Feline Calicivirus

Feline Calicivirus

Non-Enveloped, Virus

Virus Feline calicivirus (US-EPA human norovirus surrogate)
Structure Non-enveloped
Genome Single stranded RNA, positive sense
Family Caliciviridae
Primary Host Cats
Disease(s) Caused Respiratory illness, pneumonia, fever
Symptoms Runny nose/eyes, sneezing, fever, mouth ulcers
Potential Complications Pneumonia, lameness
Transmission Mode Cat-to-cat contact: 
eye/nasal/mouth fluids   

Fomite transmission: 
food/water bowls

Sites of Community Outbreaks Animal shelters
Pet stores 
Veterinary clinics
Importance of Feline Calicivirus

Feline calicivirus (FCV) is a non-enveloped member of the family Caliciviridae. It is a widely distributed virus among cats, causing upper respiratory tract infections.

Symptoms of FCV can vary depending on the strain involved. Oral lesions are common and can be accompanied by fever, nasal discharge, and conjunctivitis. Some strains can also cause limping.

Recently, highly virulent strains have been emerging that cause a severe, systemic form of the disease. These strains are known as virulent systemic feline calicivirus (VS-FCV). VS-FCV results in widespread lesions, pneumonia, and multiple organ failure. VS-FCV is most common in situations where cats from a large population, such as those found in shelters, are moved to another, naive population. The mortality rate for VS-FCV is approximately 67%.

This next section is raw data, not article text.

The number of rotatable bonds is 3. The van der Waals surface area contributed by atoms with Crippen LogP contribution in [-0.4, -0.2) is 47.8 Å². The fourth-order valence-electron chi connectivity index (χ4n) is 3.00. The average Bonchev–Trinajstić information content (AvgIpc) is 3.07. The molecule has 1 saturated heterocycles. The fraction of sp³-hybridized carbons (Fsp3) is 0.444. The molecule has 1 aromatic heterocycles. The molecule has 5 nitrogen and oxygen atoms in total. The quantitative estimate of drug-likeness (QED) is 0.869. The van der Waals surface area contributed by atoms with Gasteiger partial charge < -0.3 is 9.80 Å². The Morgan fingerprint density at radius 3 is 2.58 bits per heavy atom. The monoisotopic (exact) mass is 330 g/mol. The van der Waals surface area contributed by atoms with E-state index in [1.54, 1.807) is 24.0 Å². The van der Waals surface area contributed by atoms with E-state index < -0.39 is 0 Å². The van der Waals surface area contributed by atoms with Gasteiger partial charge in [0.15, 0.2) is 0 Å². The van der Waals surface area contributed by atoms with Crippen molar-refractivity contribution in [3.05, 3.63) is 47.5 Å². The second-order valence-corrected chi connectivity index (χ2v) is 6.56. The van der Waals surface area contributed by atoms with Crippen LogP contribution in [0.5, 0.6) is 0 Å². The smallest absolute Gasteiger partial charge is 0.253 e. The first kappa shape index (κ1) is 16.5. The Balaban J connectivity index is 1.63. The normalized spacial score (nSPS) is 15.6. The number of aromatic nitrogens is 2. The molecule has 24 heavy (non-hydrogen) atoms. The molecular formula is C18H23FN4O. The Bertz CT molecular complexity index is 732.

Importance of Disinfection: Survival of Feline Calicivirus on Surfaces and Potential for Transmission via Fomites

Feline calicivirus is highly infectious and fairly hardy. It can remain infectious for several days on different surface types, including stainless steel and plastic, at ambient temperatures (22±2°C).

FCV is transmitted from cat to cat by direct contact with infected secretions or by indirect contact with contaminated fomites. This mode of transmission is especially of concern in areas like animal shelters where secretions can easily contaminate cages, food and water bowls, and even personnel. Cats can shed the virus for up to 30 days after infection, and some carrier cats can shed the virus for life.

Vaccines for FCV do exist, but these do not actually prevent development of the carrier state in cats. VS-FCV outbreaks have also occurred in vaccinated populations. Effective disinfection protocols are therefore crucial to preventing the spread of FCV.

References
  • D’Souza, Doris H., et al. “Persistence of caliciviruses on environmental surfaces and their transfer to food.” International journal of food microbiology108.1 (2006): 84-91.
  • Radford, Alan D., et al. “Feline calicivirus.” Veterinary research 38.2 (2007): 319-335.